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South Sudan

South Sudan, the world’s youngest country, celebrated its independence in 2011. The hope for a peaceful future brought by independence was not to last, however. In December 2013, violent confrontations between government and opposition forces led to a brutal civil war that is still raging. Since then, over 4 million South Sudanese people have been forced to flee their homes, and almost half of the country's population does not have enough to eat. This leads to a high risk of infectious diseases such as cholera and measles. The years-long conflict has seen the inadequate infrastructure which was available before completely collapse, making many regions inaccessible for humanitarian aid. Up to 2.4 million children are also out of school.

Malteser International has been working in what is now South Sudan since 1996. In recent years, our programs focus on improving water, sanitation and hygiene as well as food and nutrition security. They build however, on a strong experience in the healthcare with activities including provision of basic medical care as well as the treatment of tuberculosis and sleeping sickness.

Malteser International Locations: Juba, Maridi, Rumbek, Wau, Yei


Michael Fuchs
Email: michael.fuchs(at)malteser-international.org

Anja Müting
Email: anja.mueting(at)malteser-international.org

South Sudan: Finding refuge in the House of God

Five years of civil war in South Sudan, the world’s youngest nation, has forced more than four million people away from their homes, half of them are displaced in their own country. In Wau, South Sudan’s second largest city, tens of thousands of people have found refuge.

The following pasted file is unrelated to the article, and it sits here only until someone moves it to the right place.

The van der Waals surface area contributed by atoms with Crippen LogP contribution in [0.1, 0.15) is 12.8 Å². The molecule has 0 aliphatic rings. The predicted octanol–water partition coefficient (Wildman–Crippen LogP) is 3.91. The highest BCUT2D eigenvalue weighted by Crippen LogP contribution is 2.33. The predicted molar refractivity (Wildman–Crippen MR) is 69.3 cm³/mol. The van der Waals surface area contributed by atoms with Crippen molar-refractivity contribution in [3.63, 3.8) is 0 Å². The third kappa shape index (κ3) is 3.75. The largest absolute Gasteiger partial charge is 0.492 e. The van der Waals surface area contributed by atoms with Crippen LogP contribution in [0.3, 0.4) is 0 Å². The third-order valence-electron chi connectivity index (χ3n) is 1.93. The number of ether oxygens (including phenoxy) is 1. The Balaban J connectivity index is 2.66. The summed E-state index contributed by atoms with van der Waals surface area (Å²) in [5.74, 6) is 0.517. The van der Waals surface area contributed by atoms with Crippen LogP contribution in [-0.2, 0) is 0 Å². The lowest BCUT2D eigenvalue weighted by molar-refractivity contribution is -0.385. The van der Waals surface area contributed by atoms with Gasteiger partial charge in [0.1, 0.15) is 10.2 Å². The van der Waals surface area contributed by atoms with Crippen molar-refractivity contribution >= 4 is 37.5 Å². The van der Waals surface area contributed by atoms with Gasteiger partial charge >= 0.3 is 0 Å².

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Millions are on the brink of starvation, but bringing aid to them is a challenge

More people are hungry in more places than ever before in South Sudan. Nearly 6 million people – more than half of the country’s population – are facing a severe food crisis and are in urgent need of humanitarian assistance. Rahel Kuenzle is part of Malteser International’s emergency relief team in South Sudan. She tells us about a recent trip to the country’s northwestern district of Raga.

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How Lunch Can Help Secure the Future of Children

Suzanne Peter lives with her family in a refugee camp in Wau, South Sudan after they fled armed violence in their hometown. For the 8-year-old girl having a warm lunch meal everyday is no matter of course. She recently resumed her priimary education, and is one of over 5,000 pupils who receive warm meals at school thanks to our school feeding program. Find out how a lunch meal a day is bringing her closer to her dreams.

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Lunch meals and good hygiene practices

In South Sudan, our school feeding program aims at alleviating hunger for the most vulnerable by providing primary school children with a hot, nutritious meal every day. We also organize hygiene training so that children do not suffer from hunger, remain healthy and attend school regularly.

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Promoting urban gardens in the fight against hunger

One of our strategies to tackle the ongoing issue of food insecurity in South Sudan is to proliferate school gardens. By teaching the younger generation productive and sustainable methods of cultivating vegetables and fruits, they can become self-reliant in the future, thereby securing a brighter future for themselves.

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Inspiration for the future

Through years of conflict and high tension in South Sudan, Malteser International has been training hundreds of remarkable young people as nurses and health workers to help them fulfil their dream of building a better future for their fragile country. Read some of their stories here:

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Our work in pictures

A digital story by Malteser International.
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